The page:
As Moses prepared the Israelites to enter the Promised Land he prophesied that they would ask for a king, “I will set a king over me, like all the nations that are round about me” (Dt. 17:14). He did not condemn the desire that he knew they would have, but he did give them some warnings: The king must be an Israelite, not a foreigner. He shall also not multiply horses, wives, and gold for himself (cf. Dt. 17:15-17).
Now, fast-forward two hundred years to the end of the period of the Judges. During those years the Israelites repeatedly completed a cycle of sin and repentance: worship false idols, succumb to foreign powers, beg God for deliverance, God delivers them through a judge, things are good, and then they turn to false idols again. After completing this cycle many times they began looking for change. Samuel, who was a good judge, was old and his sons were proving to be unfit successors, so the people asked Samuel to anoint a king for them. Samuel was insulted by the petition, but God said to him, “Listen to the voice of the people in all that they say to you; for they have not rejected you, but they have rejected me from being king over them” (1 Sam 8:7). The period of Judges was supposed to teach the Israelites that they were to rely on God alone. He was their king, but they rejected Him.
They didn’t learn the lesson, so God agreed to give them a king like other nations, and He told Samuel to give them this warning:
“These will be the ways of the king who will reign over you: he will take your sons and appoint them to his chariots and to be his horsemen, and to run before his chariots; and he will appoint for himself commanders of thousands and commanders of fifties, and some to plow his ground and to reap his harvest, and to make his implements of war and the equipment of his chariots. He will take your daughters to be perfumers and cooks and bakers. He will take the best of your fields and vineyards and olive orchards and give them to his servants. He will take the tenth of your grain and of your vineyards and give it to his officers and to his servants. He will take your menservants and maidservants, and the best of your cattle and your asses, and put them to his work. He will take the tenth of your flocks, and you shall be his slaves. And in that day you will cry out because of your king, whom you have chosen for yourselves; but the Lord will not answer you in that day” (1 Sam 8:11-18).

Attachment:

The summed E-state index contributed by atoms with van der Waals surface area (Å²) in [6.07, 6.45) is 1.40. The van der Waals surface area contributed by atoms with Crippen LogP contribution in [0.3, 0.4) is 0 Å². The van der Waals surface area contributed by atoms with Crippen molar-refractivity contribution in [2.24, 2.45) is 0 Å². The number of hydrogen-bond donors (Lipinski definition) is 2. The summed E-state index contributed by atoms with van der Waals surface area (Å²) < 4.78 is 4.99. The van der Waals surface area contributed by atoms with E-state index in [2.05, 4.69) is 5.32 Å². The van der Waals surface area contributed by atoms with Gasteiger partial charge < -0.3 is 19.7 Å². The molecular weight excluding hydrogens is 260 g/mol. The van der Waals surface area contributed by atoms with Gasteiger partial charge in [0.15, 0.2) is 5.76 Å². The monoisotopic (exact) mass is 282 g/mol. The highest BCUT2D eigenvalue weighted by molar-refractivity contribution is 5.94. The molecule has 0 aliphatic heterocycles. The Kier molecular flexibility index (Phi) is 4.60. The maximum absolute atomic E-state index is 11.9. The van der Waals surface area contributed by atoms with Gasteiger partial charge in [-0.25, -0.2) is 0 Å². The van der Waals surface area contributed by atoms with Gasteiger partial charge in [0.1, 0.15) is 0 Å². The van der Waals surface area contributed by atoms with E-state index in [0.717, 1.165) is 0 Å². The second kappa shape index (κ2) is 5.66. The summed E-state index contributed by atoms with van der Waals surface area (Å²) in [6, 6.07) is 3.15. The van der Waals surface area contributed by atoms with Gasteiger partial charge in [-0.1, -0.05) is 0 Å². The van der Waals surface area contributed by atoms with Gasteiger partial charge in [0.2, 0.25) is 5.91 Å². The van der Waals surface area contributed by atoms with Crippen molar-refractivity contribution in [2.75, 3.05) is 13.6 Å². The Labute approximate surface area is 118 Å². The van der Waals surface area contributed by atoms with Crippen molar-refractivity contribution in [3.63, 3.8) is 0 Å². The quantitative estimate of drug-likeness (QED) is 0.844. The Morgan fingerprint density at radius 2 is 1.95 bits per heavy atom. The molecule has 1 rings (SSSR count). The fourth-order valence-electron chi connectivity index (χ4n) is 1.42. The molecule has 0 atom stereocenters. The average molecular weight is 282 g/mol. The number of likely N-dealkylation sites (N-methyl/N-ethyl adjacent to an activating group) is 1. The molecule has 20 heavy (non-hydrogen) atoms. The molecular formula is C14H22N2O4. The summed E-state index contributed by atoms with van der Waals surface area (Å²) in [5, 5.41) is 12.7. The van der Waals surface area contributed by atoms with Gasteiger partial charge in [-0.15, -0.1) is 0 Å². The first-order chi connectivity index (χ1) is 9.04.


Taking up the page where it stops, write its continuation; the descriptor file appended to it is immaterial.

Even after this dreadful warning the people respond, “No! But we will have a king over us, that we also may be like all the nations, and that our king may govern us and go out before us and fight our battles” (1 Sam 8:19-20). They weren’t supposed to be like all the nations. They were supposed to be unique, God’s chosen people, and He was to go before them in battle.
God, however, gave his people free will and He respects that freedom even when He knows it leads to destruction. God gave them their king like other nations. Saul was chosen and anointed by Samuel as the first king of Israel (cf. 1 Sam 10:1). The name “Saul” is interesting. It’s primary meaning is as a verb “to ask or to beg” (sha’al), so Saul is God’s answer to the begging of the Israelites for a king like other nations. However, it is also a noun that means “grave, pit, or hell” (she’ol). God gave them what they begged for, but in granting their request they entered a type of hell.